Taoiseach says Putin an ‘evil dictator’ committing ‘shocking war crimes’

Leo Varadkar tells FG parliamentary party Ukraine invasion has ‘changed our world’

The Taoiseach has described Russian president Vladimir Putin as an “evil dictator” who is committing “shocking war crimes” in Ukraine.

Micheál Martin made the remarks at Fianna Fáil’s parliamentary party meeting on Wednesday, where he also said there will be “no hiding place” for Russian oligarch’s money in Ireland.

Fianna Fáil TDs and Senators were addressed by Ukrainian ambassador to Ireland Larysa Gerasko and her embassy’s charge d’affairs Olena Shaloput.

Ms Gerasko spoke of the impact of the Russian invasion on her country and the loss of life among civilians.

Mr Martin outlined the importance of a common European response to the “barbaric attack” on Ukraine. He said Ireland has advocated for the “widest sanctions possible”.

The Taoiseach outlined how a Cabinet sub-committee of Ministers is scheduled to meet on Thursday to co-ordinate on the humanitarian response to the crisis.

He said that at European Union level Ireland will “ fully support” proposals to ensure that Ukrainian refugees have the right to live, work, access education and healthcare in the EU, initially for one year but also for up to three years.

Mr Martin told the meeting that Europe must show resilience as it faces the consequences of the actions of Mr Putin who he described as an “evil dictator”. He said Mr Putin is “committing shocking war crimes on Ukrainian people.”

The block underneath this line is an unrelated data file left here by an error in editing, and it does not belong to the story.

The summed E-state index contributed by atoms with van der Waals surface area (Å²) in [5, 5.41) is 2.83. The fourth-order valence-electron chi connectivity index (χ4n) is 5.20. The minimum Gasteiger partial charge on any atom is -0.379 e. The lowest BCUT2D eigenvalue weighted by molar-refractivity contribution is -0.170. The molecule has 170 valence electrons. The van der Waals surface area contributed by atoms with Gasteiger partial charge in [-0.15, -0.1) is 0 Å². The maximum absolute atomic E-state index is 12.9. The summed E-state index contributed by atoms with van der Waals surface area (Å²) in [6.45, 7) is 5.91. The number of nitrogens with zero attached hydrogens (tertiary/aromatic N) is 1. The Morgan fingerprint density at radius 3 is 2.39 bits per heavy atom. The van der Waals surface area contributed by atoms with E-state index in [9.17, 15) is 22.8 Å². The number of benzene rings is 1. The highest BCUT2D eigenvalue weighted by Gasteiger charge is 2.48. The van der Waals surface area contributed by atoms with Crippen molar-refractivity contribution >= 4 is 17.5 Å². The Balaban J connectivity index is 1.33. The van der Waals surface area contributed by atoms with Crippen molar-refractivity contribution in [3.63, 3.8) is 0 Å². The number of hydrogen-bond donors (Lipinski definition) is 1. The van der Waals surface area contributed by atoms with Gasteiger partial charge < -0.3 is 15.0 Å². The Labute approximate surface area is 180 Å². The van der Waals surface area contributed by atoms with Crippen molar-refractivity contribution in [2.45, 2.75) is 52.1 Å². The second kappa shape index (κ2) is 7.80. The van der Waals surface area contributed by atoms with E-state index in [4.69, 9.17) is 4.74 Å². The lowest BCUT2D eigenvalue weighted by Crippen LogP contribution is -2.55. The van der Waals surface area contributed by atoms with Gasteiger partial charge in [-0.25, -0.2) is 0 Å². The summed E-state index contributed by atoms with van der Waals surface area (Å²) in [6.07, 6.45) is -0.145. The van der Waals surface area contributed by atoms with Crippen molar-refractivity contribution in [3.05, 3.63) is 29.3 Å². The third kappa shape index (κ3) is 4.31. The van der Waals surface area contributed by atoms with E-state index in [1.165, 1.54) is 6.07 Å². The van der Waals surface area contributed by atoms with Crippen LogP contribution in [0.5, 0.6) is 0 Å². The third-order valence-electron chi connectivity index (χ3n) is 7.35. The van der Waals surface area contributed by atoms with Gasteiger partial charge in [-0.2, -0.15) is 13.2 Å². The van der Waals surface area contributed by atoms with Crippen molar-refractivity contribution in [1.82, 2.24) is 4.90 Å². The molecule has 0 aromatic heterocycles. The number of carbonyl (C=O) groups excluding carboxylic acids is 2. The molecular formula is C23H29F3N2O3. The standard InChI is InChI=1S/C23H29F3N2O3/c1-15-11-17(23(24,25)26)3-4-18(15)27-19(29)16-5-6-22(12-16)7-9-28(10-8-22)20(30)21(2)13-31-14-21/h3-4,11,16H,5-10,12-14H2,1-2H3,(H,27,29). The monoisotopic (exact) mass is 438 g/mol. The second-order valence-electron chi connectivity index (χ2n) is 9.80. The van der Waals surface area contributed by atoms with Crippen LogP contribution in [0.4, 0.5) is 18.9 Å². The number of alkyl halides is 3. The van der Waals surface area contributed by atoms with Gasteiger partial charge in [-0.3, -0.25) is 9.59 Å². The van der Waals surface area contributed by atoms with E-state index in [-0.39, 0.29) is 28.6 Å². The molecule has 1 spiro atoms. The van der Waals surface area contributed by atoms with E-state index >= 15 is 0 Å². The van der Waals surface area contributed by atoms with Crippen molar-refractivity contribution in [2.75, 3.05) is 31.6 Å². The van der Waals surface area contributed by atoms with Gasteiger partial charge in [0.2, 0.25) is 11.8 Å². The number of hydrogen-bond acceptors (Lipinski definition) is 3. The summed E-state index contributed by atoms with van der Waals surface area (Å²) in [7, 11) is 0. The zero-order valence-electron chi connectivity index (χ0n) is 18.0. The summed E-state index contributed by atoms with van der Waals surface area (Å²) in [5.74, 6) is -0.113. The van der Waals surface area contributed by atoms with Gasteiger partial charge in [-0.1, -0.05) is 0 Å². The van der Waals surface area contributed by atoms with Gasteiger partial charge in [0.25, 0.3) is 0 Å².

Alumina plant

Sources said the Ukrainian delegation mentioned the Russian-owned Aughinish Alumina plant in Co Limerick - which has not been included in sanctions - as part of their long contribution.

Mr Martin is said to have spoken in general terms on the need for sanctions to hit Russia and its economy and a source said there was no detailed discussion on the matter at the meeting.

At Fine Gael’s parliamentary party meeting, Tánaiste Leo Varadkar said the Russian invasion has “changed our world”. He said Ukrainians were “fighting for their independence, democracy, personal liberties and were an inspiration to all”.

He warned the war could become even more violent and difficult in weeks to come and the meeting was told that Russian diplomatic expulsions from Dublin are being considered.

Mr Varadkar said he understood calls for the ambassador’s expulsion but cautioned this could result in the Irish embassy in Moscow being closed to the detriment of 60 Irish students and hundreds of Irish citizens in the country.

Separately, Minister for Foreign Affairs Simon Coveney said that 156,000 passport applications were made in February - 20,000 more than January.

Of those, 70,000 applications did not have correct supporting documentation. Another 72,000 were adult renewals with turnarounds achieved within 48 hours for 35,000.

Mr Coveney said processing times were coming down but it was still not where it needed to be.

Cormac McQuinn

Cormac McQuinn

Cormac McQuinn is a Political Correspondent at The Irish Times

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